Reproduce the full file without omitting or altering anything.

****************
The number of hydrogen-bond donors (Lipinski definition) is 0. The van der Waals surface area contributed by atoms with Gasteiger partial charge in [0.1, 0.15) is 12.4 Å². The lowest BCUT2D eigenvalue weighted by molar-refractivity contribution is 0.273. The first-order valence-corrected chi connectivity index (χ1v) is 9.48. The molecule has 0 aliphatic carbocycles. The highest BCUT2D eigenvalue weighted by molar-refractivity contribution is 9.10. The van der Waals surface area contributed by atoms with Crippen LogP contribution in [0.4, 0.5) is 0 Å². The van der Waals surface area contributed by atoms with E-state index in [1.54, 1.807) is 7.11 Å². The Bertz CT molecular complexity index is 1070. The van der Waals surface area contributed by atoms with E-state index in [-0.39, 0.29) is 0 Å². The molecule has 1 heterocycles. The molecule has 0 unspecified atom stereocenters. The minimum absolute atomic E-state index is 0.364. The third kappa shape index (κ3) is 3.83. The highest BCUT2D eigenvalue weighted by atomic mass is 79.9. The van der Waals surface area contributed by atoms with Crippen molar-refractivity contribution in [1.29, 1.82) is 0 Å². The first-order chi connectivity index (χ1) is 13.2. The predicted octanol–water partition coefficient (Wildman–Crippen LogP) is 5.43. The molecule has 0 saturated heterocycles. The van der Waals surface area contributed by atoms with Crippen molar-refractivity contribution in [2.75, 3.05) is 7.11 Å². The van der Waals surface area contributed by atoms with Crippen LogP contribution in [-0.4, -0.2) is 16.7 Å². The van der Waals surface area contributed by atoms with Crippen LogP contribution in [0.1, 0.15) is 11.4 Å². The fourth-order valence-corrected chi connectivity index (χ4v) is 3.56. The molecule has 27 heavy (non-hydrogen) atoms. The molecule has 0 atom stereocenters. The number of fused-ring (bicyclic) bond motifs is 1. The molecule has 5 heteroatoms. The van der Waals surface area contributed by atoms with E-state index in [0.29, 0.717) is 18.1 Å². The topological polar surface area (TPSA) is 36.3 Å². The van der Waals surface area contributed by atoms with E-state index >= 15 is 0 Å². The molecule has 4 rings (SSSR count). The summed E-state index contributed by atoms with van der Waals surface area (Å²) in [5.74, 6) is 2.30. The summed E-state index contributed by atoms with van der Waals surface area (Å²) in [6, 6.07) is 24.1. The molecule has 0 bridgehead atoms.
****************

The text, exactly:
The number of hydrogen-bond donors (Lipinski definition) is 0. The van der Waals surface area contributed by atoms with Gasteiger partial charge in [0.1, 0.15) is 12.4 Å². The lowest BCUT2D eigenvalue weighted by molar-refractivity contribution is 0.273. The first-order valence-corrected chi connectivity index (χ1v) is 9.48. The molecule has 0 aliphatic carbocycles. The highest BCUT2D eigenvalue weighted by molar-refractivity contribution is 9.10. The van der Waals surface area contributed by atoms with Crippen LogP contribution in [0.4, 0.5) is 0 Å². The van der Waals surface area contributed by atoms with E-state index in [1.54, 1.807) is 7.11 Å². The Bertz CT molecular complexity index is 1070. The van der Waals surface area contributed by atoms with E-state index in [-0.39, 0.29) is 0 Å². The molecule has 1 heterocycles. The molecule has 0 unspecified atom stereocenters. The minimum absolute atomic E-state index is 0.364. The third kappa shape index (κ3) is 3.83. The highest BCUT2D eigenvalue weighted by atomic mass is 79.9. The van der Waals surface area contributed by atoms with Crippen molar-refractivity contribution in [1.29, 1.82) is 0 Å². The first-order chi connectivity index (χ1) is 13.2. The predicted octanol–water partition coefficient (Wildman–Crippen LogP) is 5.43. The molecule has 0 saturated heterocycles. The van der Waals surface area contributed by atoms with Crippen molar-refractivity contribution in [2.75, 3.05) is 7.11 Å². The van der Waals surface area contributed by atoms with Crippen LogP contribution in [-0.4, -0.2) is 16.7 Å². The van der Waals surface area contributed by atoms with Crippen LogP contribution in [0.1, 0.15) is 11.4 Å². The fourth-order valence-corrected chi connectivity index (χ4v) is 3.56. The molecule has 27 heavy (non-hydrogen) atoms. The molecule has 0 atom stereocenters. The number of fused-ring (bicyclic) bond motifs is 1. The molecule has 5 heteroatoms. The van der Waals surface area contributed by atoms with E-state index in [0.29, 0.717) is 18.1 Å². The topological polar surface area (TPSA) is 36.3 Å². The van der Waals surface area contributed by atoms with E-state index >= 15 is 0 Å². The molecule has 4 rings (SSSR count). The summed E-state index contributed by atoms with van der Waals surface area (Å²) in [5.74, 6) is 2.30. The summed E-state index contributed by atoms with van der Waals surface area (Å²) in [6, 6.07) is 24.1. The molecule has 0 bridgehead atoms.